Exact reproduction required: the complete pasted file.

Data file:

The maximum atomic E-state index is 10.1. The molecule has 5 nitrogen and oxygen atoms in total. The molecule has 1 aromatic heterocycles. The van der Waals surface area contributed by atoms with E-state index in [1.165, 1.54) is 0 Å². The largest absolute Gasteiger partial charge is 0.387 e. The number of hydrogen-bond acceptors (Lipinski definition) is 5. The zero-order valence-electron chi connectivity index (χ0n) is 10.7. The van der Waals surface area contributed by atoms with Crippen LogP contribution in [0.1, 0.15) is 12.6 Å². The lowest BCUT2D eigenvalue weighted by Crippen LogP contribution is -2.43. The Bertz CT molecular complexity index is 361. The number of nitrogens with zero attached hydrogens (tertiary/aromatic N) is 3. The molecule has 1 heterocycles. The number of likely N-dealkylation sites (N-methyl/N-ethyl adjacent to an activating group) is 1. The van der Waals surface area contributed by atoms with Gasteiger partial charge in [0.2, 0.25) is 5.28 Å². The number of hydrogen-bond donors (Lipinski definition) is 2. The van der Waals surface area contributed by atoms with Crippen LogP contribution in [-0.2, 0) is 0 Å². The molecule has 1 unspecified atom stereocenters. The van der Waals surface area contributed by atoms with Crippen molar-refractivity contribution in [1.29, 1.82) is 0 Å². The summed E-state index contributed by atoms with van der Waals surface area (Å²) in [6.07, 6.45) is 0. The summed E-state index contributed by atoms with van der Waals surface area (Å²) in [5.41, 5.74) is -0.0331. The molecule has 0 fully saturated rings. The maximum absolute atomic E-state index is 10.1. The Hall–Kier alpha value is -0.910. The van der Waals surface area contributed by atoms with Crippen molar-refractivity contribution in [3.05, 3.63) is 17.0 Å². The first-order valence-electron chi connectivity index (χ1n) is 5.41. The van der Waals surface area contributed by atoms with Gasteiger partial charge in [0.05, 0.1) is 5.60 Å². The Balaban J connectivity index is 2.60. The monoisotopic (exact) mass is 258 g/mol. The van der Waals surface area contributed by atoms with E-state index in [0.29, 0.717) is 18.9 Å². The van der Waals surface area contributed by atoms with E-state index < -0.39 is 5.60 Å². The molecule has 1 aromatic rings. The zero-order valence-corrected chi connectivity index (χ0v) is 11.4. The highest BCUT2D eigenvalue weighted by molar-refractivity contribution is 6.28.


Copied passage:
The maximum atomic E-state index is 10.1. The molecule has 5 nitrogen and oxygen atoms in total. The molecule has 1 aromatic heterocycles. The van der Waals surface area contributed by atoms with E-state index in [1.165, 1.54) is 0 Å². The largest absolute Gasteiger partial charge is 0.387 e. The number of hydrogen-bond acceptors (Lipinski definition) is 5. The zero-order valence-electron chi connectivity index (χ0n) is 10.7. The van der Waals surface area contributed by atoms with Crippen LogP contribution in [0.1, 0.15) is 12.6 Å². The lowest BCUT2D eigenvalue weighted by Crippen LogP contribution is -2.43. The Bertz CT molecular complexity index is 361. The number of nitrogens with zero attached hydrogens (tertiary/aromatic N) is 3. The molecule has 1 heterocycles. The number of likely N-dealkylation sites (N-methyl/N-ethyl adjacent to an activating group) is 1. The van der Waals surface area contributed by atoms with Gasteiger partial charge in [0.2, 0.25) is 5.28 Å². The number of hydrogen-bond donors (Lipinski definition) is 2. The van der Waals surface area contributed by atoms with Crippen LogP contribution in [-0.2, 0) is 0 Å². The molecule has 1 unspecified atom stereocenters. The van der Waals surface area contributed by atoms with Crippen molar-refractivity contribution in [1.29, 1.82) is 0 Å². The summed E-state index contributed by atoms with van der Waals surface area (Å²) in [6.07, 6.45) is 0. The summed E-state index contributed by atoms with van der Waals surface area (Å²) in [5.41, 5.74) is -0.0331. The molecule has 0 fully saturated rings. The maximum absolute atomic E-state index is 10.1. The Hall–Kier alpha value is -0.910. The van der Waals surface area contributed by atoms with Crippen molar-refractivity contribution in [3.05, 3.63) is 17.0 Å². The first-order valence-electron chi connectivity index (χ1n) is 5.41. The van der Waals surface area contributed by atoms with Gasteiger partial charge in [0.05, 0.1) is 5.60 Å². The Balaban J connectivity index is 2.60. The monoisotopic (exact) mass is 258 g/mol. The van der Waals surface area contributed by atoms with E-state index in [0.29, 0.717) is 18.9 Å². The van der Waals surface area contributed by atoms with E-state index < -0.39 is 5.60 Å². The molecule has 1 aromatic rings. The zero-order valence-corrected chi connectivity index (χ0v) is 11.4. The highest BCUT2D eigenvalue weighted by molar-refractivity contribution is 6.28.